Falmouth Board of Health Amends Rates for Commercial Trash Haulers
By: Elise R. Hugus
Falmouth Board of Health voted to amend its refuse regulation last night, bringing a six-month controversy over where commercial waste haulers can bring their loads to a close.
Following the resignation of its chairman, James A. Vieira, two weeks ago, the board held a hearing on the matter in order to decide whether to enforce the regulation, change it, or revoke it.
The 19-year-old refuse regulation mandates flow control, a mechanism by which the Upper Cape Regional Transfer Station is ensured the minimum tonnage it needs to fulfill the Upper Cape towns’ contracts with the SEMASS waste-to-energy incinerator in Rochester and Massachusetts Coastal Railroad, which hauls the waste to SEMASS.
Representatives of the Falmouth business community and Falmouth Solid Waste Advisory Committee filled every seat in the civil defense room at Falmouth Town Hall, squeezing in among the voting booths set up for today’s election, in order to make their concerns known to the board.
After debating the merits of a four-part motion proposed by Town Counsel Frank K. Duffy Jr., the board decided to simply amend the existing regulation to offer municipal waste disposal rates to commercial haulers that bring their loads to the transfer station.
Under this amendment, proposed by board member George R. Heufelder, the haulers would also be charged a compensation fee to cover what they would normally also pay to the railroad.
“This will allow us to recover the fees, and still allow [haulers] to go elsewhere with the trash,” Mr. Heufelder said.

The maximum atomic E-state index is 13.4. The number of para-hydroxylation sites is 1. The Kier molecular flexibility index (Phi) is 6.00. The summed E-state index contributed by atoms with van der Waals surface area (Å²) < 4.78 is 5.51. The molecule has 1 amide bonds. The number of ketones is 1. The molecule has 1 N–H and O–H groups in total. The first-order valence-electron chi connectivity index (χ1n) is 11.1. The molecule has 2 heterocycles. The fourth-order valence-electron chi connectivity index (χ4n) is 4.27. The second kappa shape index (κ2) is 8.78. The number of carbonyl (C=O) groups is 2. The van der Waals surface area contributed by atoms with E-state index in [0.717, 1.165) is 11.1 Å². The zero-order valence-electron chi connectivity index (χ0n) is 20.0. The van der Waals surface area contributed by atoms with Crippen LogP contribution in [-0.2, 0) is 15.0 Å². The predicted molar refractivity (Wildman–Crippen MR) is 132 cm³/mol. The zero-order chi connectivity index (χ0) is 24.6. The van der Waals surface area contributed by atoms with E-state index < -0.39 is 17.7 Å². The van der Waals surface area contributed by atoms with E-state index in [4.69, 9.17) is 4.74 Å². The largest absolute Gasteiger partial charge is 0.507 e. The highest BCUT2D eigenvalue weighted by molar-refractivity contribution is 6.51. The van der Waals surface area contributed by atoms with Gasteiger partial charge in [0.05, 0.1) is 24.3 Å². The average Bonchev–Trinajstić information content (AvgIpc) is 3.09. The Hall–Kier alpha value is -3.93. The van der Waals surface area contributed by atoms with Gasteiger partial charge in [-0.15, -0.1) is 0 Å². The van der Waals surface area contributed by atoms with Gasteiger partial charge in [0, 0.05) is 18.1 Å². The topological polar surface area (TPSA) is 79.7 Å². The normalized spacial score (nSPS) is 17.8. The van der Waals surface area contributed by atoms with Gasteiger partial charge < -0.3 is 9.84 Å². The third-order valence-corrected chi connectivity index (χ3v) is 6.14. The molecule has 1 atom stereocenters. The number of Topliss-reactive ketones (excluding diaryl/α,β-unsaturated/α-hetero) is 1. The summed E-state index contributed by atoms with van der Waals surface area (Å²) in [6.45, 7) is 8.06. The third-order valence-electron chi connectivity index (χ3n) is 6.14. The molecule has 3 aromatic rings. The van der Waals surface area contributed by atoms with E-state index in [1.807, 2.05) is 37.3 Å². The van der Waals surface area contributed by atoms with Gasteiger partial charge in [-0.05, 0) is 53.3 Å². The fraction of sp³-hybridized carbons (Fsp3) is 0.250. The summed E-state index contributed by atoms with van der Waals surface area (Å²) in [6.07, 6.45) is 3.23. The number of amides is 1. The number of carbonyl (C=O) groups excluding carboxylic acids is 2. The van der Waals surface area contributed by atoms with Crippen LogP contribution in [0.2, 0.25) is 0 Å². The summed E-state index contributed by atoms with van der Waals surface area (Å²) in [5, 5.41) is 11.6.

The board indicated this fee would start at the current rate of $9.19 per ton, with an additional 4 percent increase per ton each year.
The town’s residential trash hauler, Allied Waste, currently pays $37 per ton to dispose of residential trash at the transfer station, in addition to the railroad fee and a $8.81 overhead fee. Commercial haulers pay closer to $90 per ton to dispose of trash at the transfer station.
According to Mr. Duffy, whose opinion has been sought by the board numerous times since the controversy began to dominate board of health hearings, it is legal for the town to offer the $37 per ton rate to commercial haulers in order to meet its annual minimum tonnage obligation to SEMASS.
Under its contract with SEMASS, Falmouth is responsible for bringing 18,500 tons of waste to the transfer station each year.
Due to the decrease in tonnage that commercial haulers brought to the transfer station in recent years, coupled with decreasing residential trash disposal, Falmouth faces shortfalls in its contractual obligations.
According to the solid waste committee, Falmouth paid more than $100,000 in penalties, tipping, and railroad fees for services that it did not use last year, and is set to pay up to $500,000 by the time the SEMASS contract expires in 2014.
Almost all commercial haulers licensed in Falmouth started bringing their waste to the transfer station over the summer, as is required in their licensing contract. But Carl F. Cavossa Jr., owner of Cavossa Disposal, said it would take two years for his business to comply, citing contractual obligations with businesses and the landfill operated by the Town of Bourne.
Board member John B. Waterbury said he was frustrated by the issue, and suggested that the board simply enforce the regulation as it stands.